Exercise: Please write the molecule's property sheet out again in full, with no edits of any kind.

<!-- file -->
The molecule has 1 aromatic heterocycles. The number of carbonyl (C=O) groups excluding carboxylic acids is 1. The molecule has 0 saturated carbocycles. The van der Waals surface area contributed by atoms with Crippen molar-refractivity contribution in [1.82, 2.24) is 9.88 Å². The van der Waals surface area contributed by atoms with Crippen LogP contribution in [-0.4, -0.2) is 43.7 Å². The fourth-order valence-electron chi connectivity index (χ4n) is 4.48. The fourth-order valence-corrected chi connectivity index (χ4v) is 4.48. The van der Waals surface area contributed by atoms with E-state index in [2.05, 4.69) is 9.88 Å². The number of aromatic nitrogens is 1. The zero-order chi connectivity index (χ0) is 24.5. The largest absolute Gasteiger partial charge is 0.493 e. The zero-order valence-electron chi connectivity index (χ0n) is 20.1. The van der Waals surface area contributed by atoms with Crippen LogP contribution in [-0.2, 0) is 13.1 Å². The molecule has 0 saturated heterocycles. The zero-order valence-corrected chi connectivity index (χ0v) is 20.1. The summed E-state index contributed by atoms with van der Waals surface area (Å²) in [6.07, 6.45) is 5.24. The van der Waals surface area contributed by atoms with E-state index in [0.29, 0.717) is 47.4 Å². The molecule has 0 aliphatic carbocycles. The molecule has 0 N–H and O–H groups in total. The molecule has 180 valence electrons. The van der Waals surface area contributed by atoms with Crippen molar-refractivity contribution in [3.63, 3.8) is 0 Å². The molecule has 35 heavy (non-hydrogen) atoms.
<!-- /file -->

The molecule has 1 aromatic heterocycles. The number of carbonyl (C=O) groups excluding carboxylic acids is 1. The molecule has 0 saturated carbocycles. The van der Waals surface area contributed by atoms with Crippen molar-refractivity contribution in [1.82, 2.24) is 9.88 Å². The van der Waals surface area contributed by atoms with Crippen LogP contribution in [-0.4, -0.2) is 43.7 Å². The fourth-order valence-electron chi connectivity index (χ4n) is 4.48. The fourth-order valence-corrected chi connectivity index (χ4v) is 4.48. The van der Waals surface area contributed by atoms with E-state index in [2.05, 4.69) is 9.88 Å². The number of aromatic nitrogens is 1. The zero-order chi connectivity index (χ0) is 24.5. The largest absolute Gasteiger partial charge is 0.493 e. The zero-order valence-electron chi connectivity index (χ0n) is 20.1. The van der Waals surface area contributed by atoms with Crippen LogP contribution in [-0.2, 0) is 13.1 Å². The molecule has 0 saturated heterocycles. The zero-order valence-corrected chi connectivity index (χ0v) is 20.1. The summed E-state index contributed by atoms with van der Waals surface area (Å²) in [6.07, 6.45) is 5.24. The van der Waals surface area contributed by atoms with E-state index in [0.29, 0.717) is 47.4 Å². The molecule has 0 aliphatic carbocycles. The molecule has 0 N–H and O–H groups in total. The molecule has 180 valence electrons. The van der Waals surface area contributed by atoms with Crippen molar-refractivity contribution in [3.63, 3.8) is 0 Å². The molecule has 35 heavy (non-hydrogen) atoms.